In response to the contemporary public interior, Revolving Gaze explores spatial techniques that emphasise the user’s physical interaction with the interior. Ways of exaggerating sensory qualities of the interior and body are explored to encourage collaboration between people to move through the interior together. To further heighten this interaction the study of social behaviour between strangers provides a set of unspoken rules to be broken.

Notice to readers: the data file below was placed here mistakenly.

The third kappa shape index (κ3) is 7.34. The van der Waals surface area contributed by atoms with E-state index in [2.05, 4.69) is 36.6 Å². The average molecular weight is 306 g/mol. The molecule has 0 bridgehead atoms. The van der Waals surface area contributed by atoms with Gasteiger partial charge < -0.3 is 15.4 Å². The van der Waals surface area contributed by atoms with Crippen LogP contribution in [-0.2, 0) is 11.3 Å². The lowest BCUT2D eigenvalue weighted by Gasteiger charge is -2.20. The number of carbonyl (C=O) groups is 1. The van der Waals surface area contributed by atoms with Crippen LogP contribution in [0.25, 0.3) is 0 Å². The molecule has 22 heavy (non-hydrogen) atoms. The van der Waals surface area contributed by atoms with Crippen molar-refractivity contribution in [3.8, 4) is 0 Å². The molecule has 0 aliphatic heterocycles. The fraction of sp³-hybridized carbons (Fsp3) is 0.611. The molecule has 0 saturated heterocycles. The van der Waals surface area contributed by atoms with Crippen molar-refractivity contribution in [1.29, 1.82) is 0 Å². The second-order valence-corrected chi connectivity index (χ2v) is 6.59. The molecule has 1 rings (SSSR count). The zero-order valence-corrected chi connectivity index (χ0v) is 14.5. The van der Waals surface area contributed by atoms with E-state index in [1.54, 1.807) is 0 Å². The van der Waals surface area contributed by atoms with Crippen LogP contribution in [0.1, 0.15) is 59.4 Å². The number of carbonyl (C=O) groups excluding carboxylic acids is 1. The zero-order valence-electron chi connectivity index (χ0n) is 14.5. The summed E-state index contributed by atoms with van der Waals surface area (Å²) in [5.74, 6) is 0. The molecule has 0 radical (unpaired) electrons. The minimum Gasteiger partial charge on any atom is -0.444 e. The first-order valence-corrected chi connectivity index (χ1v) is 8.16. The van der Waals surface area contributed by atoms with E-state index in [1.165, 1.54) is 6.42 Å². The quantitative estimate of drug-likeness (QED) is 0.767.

The final installation takes form as a static representation of mapped movement of two people passing through a revolving door. Rotating on a central pivot, the glass door separates the strangers. The only connection between the two takes form in the unintentional moments of eye contact. Re-imagined as a new transitional device, my interactive installation creates a more intimate choreography as two people are gradually brought together.